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[Editorial] Decline in tax revenue
Government must tighten belt, push policies to revitalize economyBy Korea Herald
Published : April 4, 2023 - 05:30
A drop in tax revenue is inevitable when the broader economy slows down and corporations suffer operating losses. But the country's tax revenue is currently declining at a worrisome pace, prompting policymakers to discuss the need for raising taxes.
According to data from the Ministry of Economy and Finance, South Korea’s tax revenue amounted to 54.2 trillion won ($41 billion) in the first two months of this year, down 15.7 trillion won from the 69.9 trillion won recorded over the same period last year.
The year-on-year drop is attributed to the slump in the real estate and securities markets, along with the sluggish economy that is undercutting the balance sheets of major companies.
During the January-February period, transfer income taxes declined by 4.1 trillion won on-year as the number of home purchases sharply went down. Taxes from stock transactions also fell by 800 billion won as the domestic financial market experienced turbulence, forcing stock investors to reduce trades.
Value-added taxes fell by 5.9 trillion won and corporate taxes dropped by 700 billion won during the same period, reflecting the slump in the economy.
Government officials say the deeper year-on-year shortfall is a result of the delayed collection of taxes last year. The government allowed for a delay in tax payment in the second half of 2021 amid the COVID-19 pandemic. The delayed taxes were collected and reflected into the figures for the January-February period last year, leading to a higher base.
But even if the base effect is applied, tax revenue shortfall in the first two months of this year is estimated at 7 trillion won. The government aims to collect a total of 400.5 trillion won in taxes this year, and the actual tax collection by February was 13.5 percent, lower than 17.7 percent last year and the five-year average of 16.9 percent.
The continued decline in tax revenue is now becoming a hot-button issue among policymakers and economic experts. Conservative and liberal lawmakers also have different ideas about what should be done to stop the fall in tax revenue.
If left undone, the total shortfall in tax revenue would reach 40 trillion won. This negative outlook is serious enough to alarm policymakers of the Yoon Suk Yeol administration, which has pledged to cut taxes by nearly 70 trillion won this year.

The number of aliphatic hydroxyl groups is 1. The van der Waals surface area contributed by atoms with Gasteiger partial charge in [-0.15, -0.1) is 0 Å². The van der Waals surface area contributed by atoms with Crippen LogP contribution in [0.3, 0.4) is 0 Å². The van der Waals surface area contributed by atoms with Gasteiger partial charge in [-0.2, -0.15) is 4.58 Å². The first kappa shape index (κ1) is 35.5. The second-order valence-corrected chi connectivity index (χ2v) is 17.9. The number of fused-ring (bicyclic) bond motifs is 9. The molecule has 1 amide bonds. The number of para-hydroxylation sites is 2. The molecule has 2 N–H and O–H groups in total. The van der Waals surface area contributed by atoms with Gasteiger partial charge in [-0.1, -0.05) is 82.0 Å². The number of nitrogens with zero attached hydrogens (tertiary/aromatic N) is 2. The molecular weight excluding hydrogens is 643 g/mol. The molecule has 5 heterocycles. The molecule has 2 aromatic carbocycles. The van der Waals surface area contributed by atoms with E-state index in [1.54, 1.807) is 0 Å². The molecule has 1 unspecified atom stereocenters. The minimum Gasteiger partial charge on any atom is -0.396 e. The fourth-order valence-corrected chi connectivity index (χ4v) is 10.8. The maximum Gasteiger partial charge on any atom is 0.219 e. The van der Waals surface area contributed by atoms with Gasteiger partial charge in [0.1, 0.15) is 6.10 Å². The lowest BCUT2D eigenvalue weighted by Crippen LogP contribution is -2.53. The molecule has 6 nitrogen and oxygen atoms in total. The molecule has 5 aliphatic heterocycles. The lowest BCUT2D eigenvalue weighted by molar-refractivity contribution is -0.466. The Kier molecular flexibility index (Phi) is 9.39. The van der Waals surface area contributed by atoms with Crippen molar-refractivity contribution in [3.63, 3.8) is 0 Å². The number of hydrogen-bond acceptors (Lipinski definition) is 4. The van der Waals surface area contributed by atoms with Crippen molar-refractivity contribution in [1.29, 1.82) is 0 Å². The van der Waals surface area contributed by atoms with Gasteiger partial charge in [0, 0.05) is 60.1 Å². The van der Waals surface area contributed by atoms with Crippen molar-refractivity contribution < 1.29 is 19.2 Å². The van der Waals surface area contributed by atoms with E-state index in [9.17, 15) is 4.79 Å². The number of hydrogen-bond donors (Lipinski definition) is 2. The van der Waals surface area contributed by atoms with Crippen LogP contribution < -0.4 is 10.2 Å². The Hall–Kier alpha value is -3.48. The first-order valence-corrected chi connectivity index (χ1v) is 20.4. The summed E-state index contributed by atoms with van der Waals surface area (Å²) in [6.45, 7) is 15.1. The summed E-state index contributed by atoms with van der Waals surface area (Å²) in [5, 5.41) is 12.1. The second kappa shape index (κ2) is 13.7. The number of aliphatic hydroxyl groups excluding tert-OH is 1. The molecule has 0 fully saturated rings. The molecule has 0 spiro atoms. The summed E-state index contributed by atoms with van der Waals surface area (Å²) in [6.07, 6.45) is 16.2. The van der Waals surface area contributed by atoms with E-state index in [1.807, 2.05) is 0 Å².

The Yoon administration pushed for a cut in the corporate tax and lowered the valuation standard for comprehensive real estate tax in a bid to spark a spillover effect in the broader economy. The tax cuts and equivalent measures have been well received by corporations and owners of pricey houses.
The problem is that the tax cuts coincide with growing economic problems at home and abroad. A string of bank failures in the US and the eurozone are making investors jittery, while Korea faces more trade blocks in its exports of semiconductors and other key items with more nations opting for protectionism.
Liberal politicians argue that the administration should abandon the tax-cutting policies in order to shore up fiscal soundness and secure funds for welfare and other state projects.
Conservative pundits, in contrast, say that the government should avoid “hasty” tax hikes and instead push for more policies designed for an economic recovery. In theory, if the economy is revitalized, investment and consumption will rebound, leading to an increase in tax revenue.
Business sectors argue that the government should continue to support core sectors such as the semiconductors industry through lower taxes as rivals in the US and elsewhere are accelerating aggressive investment and setting up stringent regulatory obstacles.
Sluggish domestic consumption is also a tricky issue in connection with tax revenue. The consumer sentiment index has remained below the 100 mark for nine straight months -- indicating overall pessimism -- since May 2022. Retail sales went down in January, marking a drop for three months in a row, according to Statistics Korea.
It is not easy to decide whether taxes should be raised or not at this point, as that involves a wide range of political and economic issues. Aside from tax hikes, if the government wants to bolster dwindling tax revenue it has to take more belt-tightening measures for state projects and devise stronger policies to revitalize domestic consumption.
Articles by Korea Herald
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